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Was the Second World War a Just War or a Holy War?

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Introduction

Was the Second World War a Just War or a Holy War? There are several factors to be considered when discussing whether the Second World War was a Just War or a Holy War. Thomas Aquinas's Just War Theory consists of six criteria or conditions which a war must fulfil to be considered justified. Firstly, the war must be started and controlled by the authority of the state or the ruler as war's outcomes would involve the people of the whole country and hence their views must be taken into account and discussed in the Parliament. In the case of the Second World War, it was the critical decision of the British government to declare war on Germany for her blatant aggression over weaker European countries. Therefore, the Second World War fulfils the first criteria as the government was the authority of the state which considered it was necessary to start a war for the protection of European people from Hitler's exploits. Moving on, the second condition of the Just War Theory states that there must be a just cause for the outbreak of war and those attacked must deserve it. ...read more.

Middle

In addition, the war must be the last resort when all the other ways of solving the problem have been tried and failed. Suitably, before declaring war on Germany, Britain and France followed the Appeasement policy of agreeing to reasonable demands of Germany to prevent war, trying to negotiate a peaceful settlement. However, they realised that if they kept turning a "blind eye" on Hitler's belligerent exploits over weaker European powers, the invasion of France followed be Britain would soon be his targets as he would take for granted that Britain would not be able to defend such a large empire if she would have to fight Germany's armed forces in Europe. This is one of the main reasons why Britain and France considered it just to start a war with Germany. Unsurprisingly, the Theory clarifies that most of a war's aims have to be fulfilled and that the good gained by the victory must be greater than the evil which led to war. However, this wasn't necessarily the case in the outcomes of the Second World War as although Soviet forces pushed German forces out ...read more.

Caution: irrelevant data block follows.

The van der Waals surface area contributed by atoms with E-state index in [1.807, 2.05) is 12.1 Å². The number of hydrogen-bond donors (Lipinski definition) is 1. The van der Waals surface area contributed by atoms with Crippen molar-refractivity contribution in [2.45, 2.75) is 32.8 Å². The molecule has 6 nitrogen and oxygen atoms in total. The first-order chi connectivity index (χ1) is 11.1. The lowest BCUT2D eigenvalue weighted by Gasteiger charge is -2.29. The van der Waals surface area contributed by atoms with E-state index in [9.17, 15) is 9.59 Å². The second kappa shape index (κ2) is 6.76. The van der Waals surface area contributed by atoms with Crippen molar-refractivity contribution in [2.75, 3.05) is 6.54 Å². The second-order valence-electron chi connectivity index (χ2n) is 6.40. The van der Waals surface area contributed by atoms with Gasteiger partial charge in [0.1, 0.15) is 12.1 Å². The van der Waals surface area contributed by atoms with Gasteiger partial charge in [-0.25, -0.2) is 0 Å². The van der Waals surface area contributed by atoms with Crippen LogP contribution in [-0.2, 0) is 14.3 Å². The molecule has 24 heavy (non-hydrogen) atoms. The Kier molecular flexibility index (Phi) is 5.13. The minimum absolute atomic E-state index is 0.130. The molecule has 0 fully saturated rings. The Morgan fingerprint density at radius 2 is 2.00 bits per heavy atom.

Conclusion

This wouldn't have destroyed millions of innocent lives in those regions. Predictably, the Second World War also failed to satisfy this aim of Aquinas's Just War Theory. On the other hand, a Holy War can be described as a war fought between two different religious groups of people for the preservation of their faith. It can also involve one religious group of people attempting to convert the other of their religion. Obviously, this wasn't the issue at the start of World War Two in 1939 as France and Britain only intended to protect Europe from Hitler's exploits but didn't endeavour to convert the Germans into any religious group as such. However, the religious purposes were apparent in the later stages of the War as 6 million Jews were tormented and killed by the Nazis which had discriminating views based on Hitler's prejudice and dislike of the Jewish community. In conclusion, I believe the Second World War can be classified as a Just War to a much larger extent than a Holy War. This is because it satisfies most of the Just War Theory whereas the religious discrimination was not measured a major issue until later on in the war, in the Holocaust. ...read more.

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